WASHINGTON – The D.C. Council next week will consider emergency legislation in refusing to produce voter information for President Trump’s Commission on Election Integrity.
Trump issued an executive order in May establishing the commission to analyze state-by-state registration and voting processes, months after the president claimed he lost the popular vote because millions had committed fraud at polling places in 2016. D.C. and 44 states have stated that they will not fully comply with the election commission’s requests for information, either because state laws prohibit the release of certain information or because they assert the commission is violating privacy rights.
Last week Kansas Secretary of State Kris Kobach, who is serving as the commission’s vice chairman, sent a letter to all 50 states, asking for registered names, addresses, dates of birth, political affiliations, partial Social Security numbers, voter history from 2006, registration information in other states, criminal history and military statuses, among other details.
“(The commission’s) request for voter information, such as Social Security numbers, serves no legitimate purpose and only raises questions on its intent,” D.C. Mayor Muriel Bowser wrote in a June 30 statement. “I will join leaders of states around the country and work with our partners on the Council to protect our residents from this intrusion.”
The 13-member council is made up of 11 Democrats and two independents.
“The District of Columbia will not be party to this blatant effort to intimidate voters,” Councilmember Charles Allen, who plans to introduce the emergency legislation, said in a June 30 statement. “There is no evidence of widespread voter fraud to support President Trump’s unsubstantiated claims. The myth of voter fraud is a distraction at best and at worst an intentional effort to justify laws to suppress votes – especially those of minority and elderly voters.”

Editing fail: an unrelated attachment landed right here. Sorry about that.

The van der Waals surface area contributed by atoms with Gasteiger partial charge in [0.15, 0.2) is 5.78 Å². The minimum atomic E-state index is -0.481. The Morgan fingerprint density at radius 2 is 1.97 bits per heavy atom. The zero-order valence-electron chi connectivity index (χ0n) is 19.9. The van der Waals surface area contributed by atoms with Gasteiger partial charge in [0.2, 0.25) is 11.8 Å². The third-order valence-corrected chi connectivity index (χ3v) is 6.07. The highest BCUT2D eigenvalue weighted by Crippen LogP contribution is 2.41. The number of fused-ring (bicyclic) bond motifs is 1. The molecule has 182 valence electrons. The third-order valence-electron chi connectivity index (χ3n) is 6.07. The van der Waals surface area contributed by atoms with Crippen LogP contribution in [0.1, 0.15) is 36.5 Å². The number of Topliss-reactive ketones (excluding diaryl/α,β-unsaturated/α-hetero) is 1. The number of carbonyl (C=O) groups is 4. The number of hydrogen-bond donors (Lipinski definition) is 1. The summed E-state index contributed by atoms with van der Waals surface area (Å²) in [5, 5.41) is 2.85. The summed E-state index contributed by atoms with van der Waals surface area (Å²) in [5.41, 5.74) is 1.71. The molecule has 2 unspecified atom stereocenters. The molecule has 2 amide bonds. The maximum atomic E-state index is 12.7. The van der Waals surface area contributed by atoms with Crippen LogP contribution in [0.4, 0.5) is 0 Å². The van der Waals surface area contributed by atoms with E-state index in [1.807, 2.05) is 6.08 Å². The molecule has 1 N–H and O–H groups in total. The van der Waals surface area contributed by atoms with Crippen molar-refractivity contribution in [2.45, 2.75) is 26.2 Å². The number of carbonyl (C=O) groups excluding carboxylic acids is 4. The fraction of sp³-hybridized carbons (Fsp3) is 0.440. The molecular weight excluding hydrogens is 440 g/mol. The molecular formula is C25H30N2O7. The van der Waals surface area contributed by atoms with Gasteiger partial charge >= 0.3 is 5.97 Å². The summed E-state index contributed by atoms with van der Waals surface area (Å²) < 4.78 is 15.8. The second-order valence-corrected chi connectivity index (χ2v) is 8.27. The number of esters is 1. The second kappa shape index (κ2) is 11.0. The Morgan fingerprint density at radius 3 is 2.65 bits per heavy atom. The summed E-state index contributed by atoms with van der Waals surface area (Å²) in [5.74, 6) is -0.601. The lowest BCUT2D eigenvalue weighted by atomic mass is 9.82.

Hillary Clinton in 2016 became the fourth candidate in U.S. history to officially win the popular vote but lose the election. Clinton carried 65.85 million votes to Trump’s 62.98 million, while Trump won the electoral vote 306-232. Trump tweeted after the election: “In addition to winning the Electoral College in a landslide, I won the popular vote if you deduct the millions of people who voted illegally.”
Larry Klayman, founder of Judicial Watch and Freedom Watch, said in an interview Monday that the concerns about voter fraud are more legitimate than the investigation into the president’s campaign probing potential collusion with Russia during the election.
“It’s a myth perpetuated by the left that there’s no election fraud,” Klayman said, claiming that any illegal immigrant can obtain a driver’s license in California, New York and other states.
He said that’s only one element of election fraud, which also encompasses snowbirds who travel to Florida in the winter and vote twice. Klayman claimed that he knows people in California who could have voted three different ways in the election, walking into a polling place and filling out a ballot, using a voting machine and sending in a ballot from home.
“I honestly believe that Trump won the popular vote,” Klayman said. “I believe that enough illegal immigrants voted and made the difference, particularly in California, which looks the other way.”
Klayman noted that states have valid concerns about producing personal information about their voters, but he suggested the commission establish an independent mechanism to ensure confidentiality, preferably with Attorney General Jeff Sessions and the Justice Department leading the effort.
Councilman Allen said that if the Election Integrity Commission wants to discuss “real ways” to ensure more American votes are counted, the council is happy to share information about automatic voter registration processes that have been enacted in the district.
“In the meantime, I will introduce emergency legislation at the Council’s upcoming Legislative Meeting on Tuesday, July 11, to ensure our Board of Elections is not required to produce the personal information of District voters to the Commission,” Allen said. “The legislation will not alter what information from the voter rolls is otherwise public.”